While the evidence of filter bubbles arising on digital platforms in Australia is not yet strong, the importance of this issue means it requires close scrutiny.

The ACCC added, “The report found that key digital platforms, Google and Facebook, had both the ability and incentive to favour related businesses or those businesses with which they may have an existing commercial relationship.

“The platforms’ algorithms rank and display advertising and news content in a way that lacks transparency to advertisers and news organisations.”

Speaking on the preliminary report, a Nine spokesperson said: “Nine welcomes the preliminary report by the ACCC into digital platforms.

“We are pleased the ACCC has taken this issue raised by Nine and other media organisations very seriously.

“The report suggests some promising and real solutions that are encouraging.

“We will now review the report in detail with a view to a more detailed response.”

The report makes preliminary recommendations aiming to address Google and Facebook’s market power and promote increased consumer choice, including a proposal that would prevent Google’s internet browser (Chrome) being installed as a default browser on mobile devices, computers and tables and Google’s search engine being installed as a default search engine on internet browsers.

The ACCC also proposes that a new or existing regulatory authority be given the task of investigating, monitoring and reporting on how large digital platforms rank and display advertisements and news content. Other preliminary recommendations suggest ways to strengthen merger laws.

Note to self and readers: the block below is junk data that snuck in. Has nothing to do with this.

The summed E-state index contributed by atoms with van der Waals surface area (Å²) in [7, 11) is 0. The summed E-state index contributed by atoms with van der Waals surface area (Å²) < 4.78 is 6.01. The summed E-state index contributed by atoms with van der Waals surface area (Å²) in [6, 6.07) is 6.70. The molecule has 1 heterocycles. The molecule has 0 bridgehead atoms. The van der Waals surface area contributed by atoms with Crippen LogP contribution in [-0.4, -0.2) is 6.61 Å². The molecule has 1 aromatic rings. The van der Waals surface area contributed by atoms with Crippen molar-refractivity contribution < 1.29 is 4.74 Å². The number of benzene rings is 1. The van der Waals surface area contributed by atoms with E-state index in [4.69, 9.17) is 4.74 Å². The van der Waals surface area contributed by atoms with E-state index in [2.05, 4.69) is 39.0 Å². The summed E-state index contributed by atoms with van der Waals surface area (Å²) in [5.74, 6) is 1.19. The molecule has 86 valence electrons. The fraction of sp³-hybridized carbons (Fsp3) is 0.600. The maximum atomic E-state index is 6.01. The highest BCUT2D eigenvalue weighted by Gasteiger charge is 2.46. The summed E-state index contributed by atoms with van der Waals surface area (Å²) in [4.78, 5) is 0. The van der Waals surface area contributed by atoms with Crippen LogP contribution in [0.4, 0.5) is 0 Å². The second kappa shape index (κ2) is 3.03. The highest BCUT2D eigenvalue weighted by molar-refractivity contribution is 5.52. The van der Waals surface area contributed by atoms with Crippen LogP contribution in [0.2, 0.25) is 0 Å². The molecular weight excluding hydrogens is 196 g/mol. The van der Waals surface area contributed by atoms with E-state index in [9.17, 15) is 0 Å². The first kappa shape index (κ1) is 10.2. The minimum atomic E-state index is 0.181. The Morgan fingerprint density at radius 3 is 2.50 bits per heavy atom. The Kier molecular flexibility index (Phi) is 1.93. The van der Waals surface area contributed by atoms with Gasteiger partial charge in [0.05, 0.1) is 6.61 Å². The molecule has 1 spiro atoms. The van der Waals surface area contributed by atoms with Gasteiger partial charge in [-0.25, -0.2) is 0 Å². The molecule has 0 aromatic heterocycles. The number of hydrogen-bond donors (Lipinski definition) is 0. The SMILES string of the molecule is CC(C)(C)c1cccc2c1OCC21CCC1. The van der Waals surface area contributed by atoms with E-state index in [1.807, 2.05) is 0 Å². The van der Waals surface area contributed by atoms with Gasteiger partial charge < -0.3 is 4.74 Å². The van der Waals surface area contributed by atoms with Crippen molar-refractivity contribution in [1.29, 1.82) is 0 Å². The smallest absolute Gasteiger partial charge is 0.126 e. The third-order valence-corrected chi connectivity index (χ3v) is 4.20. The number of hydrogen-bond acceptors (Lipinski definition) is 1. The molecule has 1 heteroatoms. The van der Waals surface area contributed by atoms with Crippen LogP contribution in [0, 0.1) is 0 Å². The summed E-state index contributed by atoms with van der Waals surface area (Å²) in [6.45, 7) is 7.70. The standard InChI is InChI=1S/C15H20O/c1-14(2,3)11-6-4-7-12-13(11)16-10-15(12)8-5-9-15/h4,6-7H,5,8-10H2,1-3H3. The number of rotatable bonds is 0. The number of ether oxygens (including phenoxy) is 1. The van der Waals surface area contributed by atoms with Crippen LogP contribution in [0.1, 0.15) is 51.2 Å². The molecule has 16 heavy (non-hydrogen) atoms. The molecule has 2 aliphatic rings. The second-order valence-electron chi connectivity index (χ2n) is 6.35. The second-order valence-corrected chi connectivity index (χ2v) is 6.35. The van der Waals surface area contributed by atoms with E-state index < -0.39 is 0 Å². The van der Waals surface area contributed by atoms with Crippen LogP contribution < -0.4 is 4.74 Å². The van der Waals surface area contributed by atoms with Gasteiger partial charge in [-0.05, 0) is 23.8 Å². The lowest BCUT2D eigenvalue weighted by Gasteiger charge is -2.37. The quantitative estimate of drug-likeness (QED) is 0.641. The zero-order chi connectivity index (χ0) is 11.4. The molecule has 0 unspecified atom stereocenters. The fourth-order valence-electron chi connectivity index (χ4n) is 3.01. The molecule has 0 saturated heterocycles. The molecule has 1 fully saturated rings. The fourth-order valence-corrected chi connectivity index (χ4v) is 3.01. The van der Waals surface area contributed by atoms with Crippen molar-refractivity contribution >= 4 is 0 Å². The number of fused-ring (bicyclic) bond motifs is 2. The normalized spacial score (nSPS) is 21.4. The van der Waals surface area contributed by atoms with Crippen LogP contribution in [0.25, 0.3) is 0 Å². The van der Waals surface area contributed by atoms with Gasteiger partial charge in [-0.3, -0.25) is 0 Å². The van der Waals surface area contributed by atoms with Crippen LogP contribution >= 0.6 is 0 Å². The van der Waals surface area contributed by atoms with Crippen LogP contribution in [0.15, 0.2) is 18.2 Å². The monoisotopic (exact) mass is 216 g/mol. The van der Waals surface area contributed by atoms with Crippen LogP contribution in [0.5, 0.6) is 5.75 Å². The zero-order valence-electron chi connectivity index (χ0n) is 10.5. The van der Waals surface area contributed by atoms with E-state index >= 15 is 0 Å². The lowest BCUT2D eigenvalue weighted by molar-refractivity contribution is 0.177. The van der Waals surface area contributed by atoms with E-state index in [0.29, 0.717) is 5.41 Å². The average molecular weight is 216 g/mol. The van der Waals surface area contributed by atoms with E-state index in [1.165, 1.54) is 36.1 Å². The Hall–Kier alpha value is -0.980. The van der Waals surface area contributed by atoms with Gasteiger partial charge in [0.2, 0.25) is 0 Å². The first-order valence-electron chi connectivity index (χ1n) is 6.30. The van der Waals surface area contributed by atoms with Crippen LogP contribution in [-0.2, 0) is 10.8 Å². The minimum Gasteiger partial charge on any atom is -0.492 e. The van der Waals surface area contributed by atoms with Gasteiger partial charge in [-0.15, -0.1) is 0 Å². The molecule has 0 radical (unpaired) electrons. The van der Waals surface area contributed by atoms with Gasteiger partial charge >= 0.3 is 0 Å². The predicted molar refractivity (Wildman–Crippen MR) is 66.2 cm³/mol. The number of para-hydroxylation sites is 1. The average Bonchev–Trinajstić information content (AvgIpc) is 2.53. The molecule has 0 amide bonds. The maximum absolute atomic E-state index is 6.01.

Sims added: “Organisations like Google and Facebook are more than mere distributors or pure intermediaries in the supply of news in Australia; they increasingly perform similar functions as media businesses like selecting, curating and ranking content.

“Yet, digital platforms face less regulation than many media businesses.

“The ACCC considers that the strong market position of digital platforms like Google and Facebook justifies a greater level of regulatory oversight.

“Australian law does not prohibit a business from possessing significant market power or using its efficiencies or skills to ‘out compete’ its rivals.

“But when their dominant position is at risk of creating competitive or consumer harm, governments should stay ahead of the game and act to protect consumers and businesses through regulation,” he added.

According to the ACCC, the comission is still seeking feedback on its preliminary recommendations, and the eight proposed areas for further analysis and assessment.

These eight areas for further analysis include the proposed ‘badging’ by digital platforms of media content, produced by an accountable media business, as well as options to fund the production of news and journalism, such as tax deductions or subsidies, a digital platforms ombudsman to investigate complaints and provide a timely and cost effective means to resolve disputes, and a proposal for digital platforms to allow consumers to opt out of targeted advertising.

“The inquiry has also uncovered some concerns that certain digital platforms have breached competition or consumer laws, and the ACCC is currently investigating five such allegations to determine if enforcement action is warranted,” Sims said.